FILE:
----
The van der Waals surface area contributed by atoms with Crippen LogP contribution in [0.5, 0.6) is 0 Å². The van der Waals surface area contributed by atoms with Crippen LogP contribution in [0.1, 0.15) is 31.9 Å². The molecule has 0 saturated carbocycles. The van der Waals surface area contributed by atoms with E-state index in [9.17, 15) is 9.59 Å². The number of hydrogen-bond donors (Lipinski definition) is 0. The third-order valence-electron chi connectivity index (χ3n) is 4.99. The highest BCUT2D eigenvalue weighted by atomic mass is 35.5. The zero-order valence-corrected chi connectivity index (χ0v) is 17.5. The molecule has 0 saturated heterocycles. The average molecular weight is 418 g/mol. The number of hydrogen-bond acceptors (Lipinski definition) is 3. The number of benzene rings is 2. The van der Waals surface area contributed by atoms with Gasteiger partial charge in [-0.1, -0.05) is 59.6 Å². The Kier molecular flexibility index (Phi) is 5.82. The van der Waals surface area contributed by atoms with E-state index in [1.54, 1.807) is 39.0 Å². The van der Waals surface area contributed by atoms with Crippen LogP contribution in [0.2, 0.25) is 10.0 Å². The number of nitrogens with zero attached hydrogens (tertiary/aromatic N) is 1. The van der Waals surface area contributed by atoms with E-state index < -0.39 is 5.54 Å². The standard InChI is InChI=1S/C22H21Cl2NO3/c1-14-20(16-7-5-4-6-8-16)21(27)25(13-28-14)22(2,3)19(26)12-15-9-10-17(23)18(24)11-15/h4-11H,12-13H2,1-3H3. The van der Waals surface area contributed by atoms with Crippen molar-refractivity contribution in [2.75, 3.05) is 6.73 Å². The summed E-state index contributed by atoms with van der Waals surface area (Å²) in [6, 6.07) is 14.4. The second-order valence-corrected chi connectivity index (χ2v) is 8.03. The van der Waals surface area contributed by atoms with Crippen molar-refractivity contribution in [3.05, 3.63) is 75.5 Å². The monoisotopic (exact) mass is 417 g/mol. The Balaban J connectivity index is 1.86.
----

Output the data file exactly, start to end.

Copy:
The van der Waals surface area contributed by atoms with Crippen LogP contribution in [0.5, 0.6) is 0 Å². The van der Waals surface area contributed by atoms with Crippen LogP contribution in [0.1, 0.15) is 31.9 Å². The molecule has 0 saturated carbocycles. The van der Waals surface area contributed by atoms with E-state index in [9.17, 15) is 9.59 Å². The number of hydrogen-bond donors (Lipinski definition) is 0. The third-order valence-electron chi connectivity index (χ3n) is 4.99. The highest BCUT2D eigenvalue weighted by atomic mass is 35.5. The zero-order valence-corrected chi connectivity index (χ0v) is 17.5. The molecule has 0 saturated heterocycles. The average molecular weight is 418 g/mol. The number of hydrogen-bond acceptors (Lipinski definition) is 3. The number of benzene rings is 2. The van der Waals surface area contributed by atoms with Gasteiger partial charge in [-0.1, -0.05) is 59.6 Å². The Kier molecular flexibility index (Phi) is 5.82. The van der Waals surface area contributed by atoms with E-state index in [1.54, 1.807) is 39.0 Å². The van der Waals surface area contributed by atoms with Crippen LogP contribution in [0.2, 0.25) is 10.0 Å². The number of nitrogens with zero attached hydrogens (tertiary/aromatic N) is 1. The van der Waals surface area contributed by atoms with E-state index < -0.39 is 5.54 Å². The standard InChI is InChI=1S/C22H21Cl2NO3/c1-14-20(16-7-5-4-6-8-16)21(27)25(13-28-14)22(2,3)19(26)12-15-9-10-17(23)18(24)11-15/h4-11H,12-13H2,1-3H3. The van der Waals surface area contributed by atoms with Crippen molar-refractivity contribution in [2.75, 3.05) is 6.73 Å². The summed E-state index contributed by atoms with van der Waals surface area (Å²) in [6, 6.07) is 14.4. The second-order valence-corrected chi connectivity index (χ2v) is 8.03. The van der Waals surface area contributed by atoms with Crippen molar-refractivity contribution in [3.05, 3.63) is 75.5 Å². The monoisotopic (exact) mass is 417 g/mol. The Balaban J connectivity index is 1.86.